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Title: The mass dependence of dwarf satellite galaxy quenching

Abstract

We combine observations of the Local Group with data from the NASA-Sloan Atlas to show the variation in the quenched fraction of satellite galaxies from low-mass dwarf spheroidals and dwarf irregulars to more massive dwarfs similar to the Magellanic Clouds. While almost all of the low-mass (M {sub *} ≲ 10{sup 7} M {sub ☉}) dwarfs are quenched, at higher masses the quenched fraction decreases to approximately 40%-50%. This change in the quenched fraction is large and suggests a sudden change in the effectiveness of quenching that correlates with satellite mass. We combine this observation with models of satellite infall and ram pressure stripping to show that the low-mass satellites must quench within 1-2 Gyr of pericenter passage to maintain a high quenched fraction, but that many more massive dwarfs must continue to form stars today even though they likely fell into their host >5 Gyr ago. We also characterize how the susceptibility of dwarfs to ram pressure must vary as a function of mass if it is to account for the change in quenched fractions. Though neither model predicts the quenching effectiveness a priori, this modeling illustrates the physical requirements that the observed quenched fractions place on possible quenchingmore » mechanisms.« less

Authors:
;  [1]
  1. Department of Astronomy, University of Michigan, 500 Church Street, Ann Arbor, MI 48109 (United States)
Publication Date:
OSTI Identifier:
22365080
Resource Type:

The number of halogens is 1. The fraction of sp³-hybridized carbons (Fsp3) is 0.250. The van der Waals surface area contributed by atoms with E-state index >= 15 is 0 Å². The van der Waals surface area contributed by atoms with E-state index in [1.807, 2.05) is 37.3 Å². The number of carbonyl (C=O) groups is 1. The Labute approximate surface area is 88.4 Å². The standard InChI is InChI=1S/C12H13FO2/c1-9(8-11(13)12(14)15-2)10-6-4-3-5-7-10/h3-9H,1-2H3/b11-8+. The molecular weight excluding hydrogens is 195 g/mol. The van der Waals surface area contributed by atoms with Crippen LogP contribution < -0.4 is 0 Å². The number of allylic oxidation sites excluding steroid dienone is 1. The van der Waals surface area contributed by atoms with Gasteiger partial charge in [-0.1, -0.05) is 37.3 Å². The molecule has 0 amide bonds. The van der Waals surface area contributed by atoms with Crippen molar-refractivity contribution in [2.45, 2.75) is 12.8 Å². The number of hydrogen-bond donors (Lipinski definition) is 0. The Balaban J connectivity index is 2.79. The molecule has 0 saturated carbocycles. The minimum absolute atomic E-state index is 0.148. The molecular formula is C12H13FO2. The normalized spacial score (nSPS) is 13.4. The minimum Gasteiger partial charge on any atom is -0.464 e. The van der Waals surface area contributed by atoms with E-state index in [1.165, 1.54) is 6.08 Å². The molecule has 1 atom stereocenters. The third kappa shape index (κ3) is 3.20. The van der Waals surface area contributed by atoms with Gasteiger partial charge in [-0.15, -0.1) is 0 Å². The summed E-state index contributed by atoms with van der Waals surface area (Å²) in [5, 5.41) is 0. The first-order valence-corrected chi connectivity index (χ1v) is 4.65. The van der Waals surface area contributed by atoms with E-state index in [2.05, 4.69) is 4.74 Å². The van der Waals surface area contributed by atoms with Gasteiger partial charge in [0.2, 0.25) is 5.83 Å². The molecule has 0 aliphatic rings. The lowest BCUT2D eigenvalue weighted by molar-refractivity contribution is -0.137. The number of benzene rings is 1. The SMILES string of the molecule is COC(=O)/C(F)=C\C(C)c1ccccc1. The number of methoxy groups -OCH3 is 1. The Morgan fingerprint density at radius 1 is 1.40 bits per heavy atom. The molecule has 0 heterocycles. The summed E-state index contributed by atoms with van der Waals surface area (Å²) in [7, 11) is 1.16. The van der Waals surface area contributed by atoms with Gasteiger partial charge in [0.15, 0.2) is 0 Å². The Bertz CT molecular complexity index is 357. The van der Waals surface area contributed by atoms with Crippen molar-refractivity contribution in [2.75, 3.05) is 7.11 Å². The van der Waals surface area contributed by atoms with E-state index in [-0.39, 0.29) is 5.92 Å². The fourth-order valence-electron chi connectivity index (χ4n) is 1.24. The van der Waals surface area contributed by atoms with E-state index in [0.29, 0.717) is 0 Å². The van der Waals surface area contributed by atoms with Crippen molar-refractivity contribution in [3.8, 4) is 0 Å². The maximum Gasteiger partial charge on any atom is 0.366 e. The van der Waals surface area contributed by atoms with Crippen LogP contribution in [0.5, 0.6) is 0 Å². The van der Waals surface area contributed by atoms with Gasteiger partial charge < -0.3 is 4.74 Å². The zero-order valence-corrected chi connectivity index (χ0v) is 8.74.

Journal Article
Journal Name:
Astrophysical Journal
Additional Journal Information:
Journal Volume: 792; Journal Issue: 2; Other Information: Country of input: International Atomic Energy Agency (IAEA); Journal ID: ISSN 0004-637X
Country of Publication:
United States
Language:
English
Subject:
79 ASTROPHYSICS, COSMOLOGY AND ASTRONOMY; APPROXIMATIONS; EVOLUTION; MAGELLANIC CLOUDS; MASS; NASA; QUENCHING; SATELLITES; SIMULATION; STARS; STRIPPING; VARIATIONS

Citation Formats

Slater, Colin T., and Bell, Eric F., E-mail: ctslater@umich.edu, E-mail: ericbell@umich.edu. The mass dependence of dwarf satellite galaxy quenching. United States: N. p., 2014. Web. doi:10.1088/0004-637X/792/2/141.
Slater, Colin T., & Bell, Eric F., E-mail: ctslater@umich.edu, E-mail: ericbell@umich.edu. The mass dependence of dwarf satellite galaxy quenching. United States. doi:10.1088/0004-637X/792/2/141.
Slater, Colin T., and Bell, Eric F., E-mail: ctslater@umich.edu, E-mail: ericbell@umich.edu. Wed . "The mass dependence of dwarf satellite galaxy quenching". United States. doi:10.1088/0004-637X/792/2/141.
@article{osti_22365080,
title = {The mass dependence of dwarf satellite galaxy quenching},
author = {Slater, Colin T. and Bell, Eric F., E-mail: ctslater@umich.edu, E-mail: ericbell@umich.edu},
abstractNote = {We combine observations of the Local Group with data from the NASA-Sloan Atlas to show the variation in the quenched fraction of satellite galaxies from low-mass dwarf spheroidals and dwarf irregulars to more massive dwarfs similar to the Magellanic Clouds. While almost all of the low-mass (M {sub *} ≲ 10{sup 7} M {sub ☉}) dwarfs are quenched, at higher masses the quenched fraction decreases to approximately 40%-50%. This change in the quenched fraction is large and suggests a sudden change in the effectiveness of quenching that correlates with satellite mass. We combine this observation with models of satellite infall and ram pressure stripping to show that the low-mass satellites must quench within 1-2 Gyr of pericenter passage to maintain a high quenched fraction, but that many more massive dwarfs must continue to form stars today even though they likely fell into their host >5 Gyr ago. We also characterize how the susceptibility of dwarfs to ram pressure must vary as a function of mass if it is to account for the change in quenched fractions. Though neither model predicts the quenching effectiveness a priori, this modeling illustrates the physical requirements that the observed quenched fractions place on possible quenching mechanisms.},
doi = {10.1088/0004-637X/792/2/141},
journal = {Astrophysical Journal},
issn = {0004-637X},
number = 2,
volume = 792,
place = {United States},
year = {2014},
month = {9}
}